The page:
licensing statement after the print copyright (though the statement
will be in the provided source code).
This concern might be illusory: The licensee must distribute the
source with the book, e.g. include a CDROM with the TeX and figure
files or give a URL to them, so the recipient will notice that
*something* about the book is not like other books and might even see
the license in the source code.
The GNU FDL, in para 4(M), requires that an Endorsement section be
deleted in a modified version. That requirement seems sound although
maybe overkill: e.g. if someone adds color figures, almost no endorser
would object to retaining the endorsement in the new version (unless
the endorsement said "Beautiful retro line art"). Hidden among the
clauses of the OSL, or in common legal understanding, is there a mild
form of the GNU FDL endorsement-deletion requirement?
- Para 9. How do you get express assent and consideration to bind the
contract when a book is purchased in a bookstore or from an online
retailer such as Amazon? Is paying for the book enough consideration?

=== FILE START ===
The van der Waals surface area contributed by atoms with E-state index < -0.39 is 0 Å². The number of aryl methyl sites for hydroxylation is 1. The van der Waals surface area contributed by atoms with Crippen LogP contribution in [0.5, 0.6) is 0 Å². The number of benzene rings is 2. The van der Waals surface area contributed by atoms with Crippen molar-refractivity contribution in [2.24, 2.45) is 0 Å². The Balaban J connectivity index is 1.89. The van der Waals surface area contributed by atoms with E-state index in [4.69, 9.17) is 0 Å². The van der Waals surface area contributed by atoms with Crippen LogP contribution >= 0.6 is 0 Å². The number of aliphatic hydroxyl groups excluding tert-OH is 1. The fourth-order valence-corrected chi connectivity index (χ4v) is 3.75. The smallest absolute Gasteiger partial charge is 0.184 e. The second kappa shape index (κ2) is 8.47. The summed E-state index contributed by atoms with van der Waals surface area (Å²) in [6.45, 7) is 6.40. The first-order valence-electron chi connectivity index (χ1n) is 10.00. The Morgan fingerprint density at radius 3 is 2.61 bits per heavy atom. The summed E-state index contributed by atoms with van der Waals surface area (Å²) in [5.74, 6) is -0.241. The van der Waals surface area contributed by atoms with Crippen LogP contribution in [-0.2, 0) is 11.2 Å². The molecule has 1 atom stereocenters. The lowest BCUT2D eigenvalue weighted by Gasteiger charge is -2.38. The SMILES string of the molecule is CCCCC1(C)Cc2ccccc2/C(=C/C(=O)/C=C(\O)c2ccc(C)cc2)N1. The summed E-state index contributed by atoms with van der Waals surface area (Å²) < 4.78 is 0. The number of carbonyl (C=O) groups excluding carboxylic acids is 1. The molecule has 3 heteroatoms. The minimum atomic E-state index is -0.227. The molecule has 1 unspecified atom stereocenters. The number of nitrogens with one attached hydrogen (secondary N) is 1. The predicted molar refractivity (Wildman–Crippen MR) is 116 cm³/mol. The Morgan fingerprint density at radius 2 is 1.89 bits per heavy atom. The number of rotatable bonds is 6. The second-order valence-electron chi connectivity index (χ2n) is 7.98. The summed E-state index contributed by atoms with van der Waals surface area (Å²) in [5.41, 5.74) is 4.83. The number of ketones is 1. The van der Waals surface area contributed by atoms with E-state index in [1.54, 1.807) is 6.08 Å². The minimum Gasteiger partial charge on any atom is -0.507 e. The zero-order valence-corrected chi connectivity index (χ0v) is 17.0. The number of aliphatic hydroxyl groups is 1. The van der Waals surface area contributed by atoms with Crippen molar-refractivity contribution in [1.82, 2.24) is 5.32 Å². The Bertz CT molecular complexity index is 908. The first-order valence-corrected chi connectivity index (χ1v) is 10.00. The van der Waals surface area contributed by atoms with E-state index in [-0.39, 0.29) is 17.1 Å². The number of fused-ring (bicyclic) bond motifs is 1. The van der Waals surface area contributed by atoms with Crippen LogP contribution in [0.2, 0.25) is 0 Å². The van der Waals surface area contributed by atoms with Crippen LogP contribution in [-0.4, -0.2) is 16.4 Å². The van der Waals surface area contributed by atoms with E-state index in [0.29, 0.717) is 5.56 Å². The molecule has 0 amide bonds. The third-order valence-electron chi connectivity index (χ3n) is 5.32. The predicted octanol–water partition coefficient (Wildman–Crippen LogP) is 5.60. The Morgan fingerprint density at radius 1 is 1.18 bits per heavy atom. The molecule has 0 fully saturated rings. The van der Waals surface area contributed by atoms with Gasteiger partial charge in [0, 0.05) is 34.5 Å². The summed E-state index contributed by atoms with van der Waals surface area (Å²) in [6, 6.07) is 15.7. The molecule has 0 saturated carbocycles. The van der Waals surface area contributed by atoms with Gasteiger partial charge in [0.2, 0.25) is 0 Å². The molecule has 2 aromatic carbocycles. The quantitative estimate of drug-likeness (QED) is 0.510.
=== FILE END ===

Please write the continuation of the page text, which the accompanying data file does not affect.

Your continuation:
Or do you have to also offer a full refund if a buyer rejects the
(adhesion) contract? A feature that many booksellers might not be
happy about or agree to provide.
Will getting assent and consideration interfere with, for example,
distributed development? Someone cannot checkout the source from a
remote repository until they click on a license acceptance. This
isn't such a problem with mozilla, which also has a contract-based
license, since it comes from one repository and they can design the
download system to include license assent. But for general
development, people may want to have their own repositories and allow
downloads via arch, cvs, monotone, etc.
Physicists often place their papers on the arXiv preprint server
<http://arxiv.org> by placing the TeX/LaTeX source from which the
postscript or pdf file is generated. I would do the same with the
textbook, except that I don't control the click-wraps that arXiv
offers when you download source (as of now, I don't think there are
any). The arXiv admins would have an administrative and legal
nightmare if every document had its own license requiring assent
(they'd have to make sure that each license was compatible with their
own distribution policies, for example).
The Debian free software guidelines include a dissident test
(<http://people.debian.org/%7Ebap/dfsg-faq.html>, answer 9b). Does
requiring assent fail the test?
- Para 11. Can or should one exclude the UN convention for sale of
goods when the executable is a physical object, a book, rather than a
And a trivial one:
- Para 1. The HTML at <www.opensource.org/licenses/osl-2.1.php>
contains <UL TYPE="a"> ... </UL> which renders correctly as (a), (b),
... in linux Firefox. Lynx, which is stricter about HTML, replaces
the item tags with stars. The HTML should be <OL TYPE="a"> ... </OL>
`A society of sheep must in time beget a government of wolves.'
- Bertrand de Jouvenal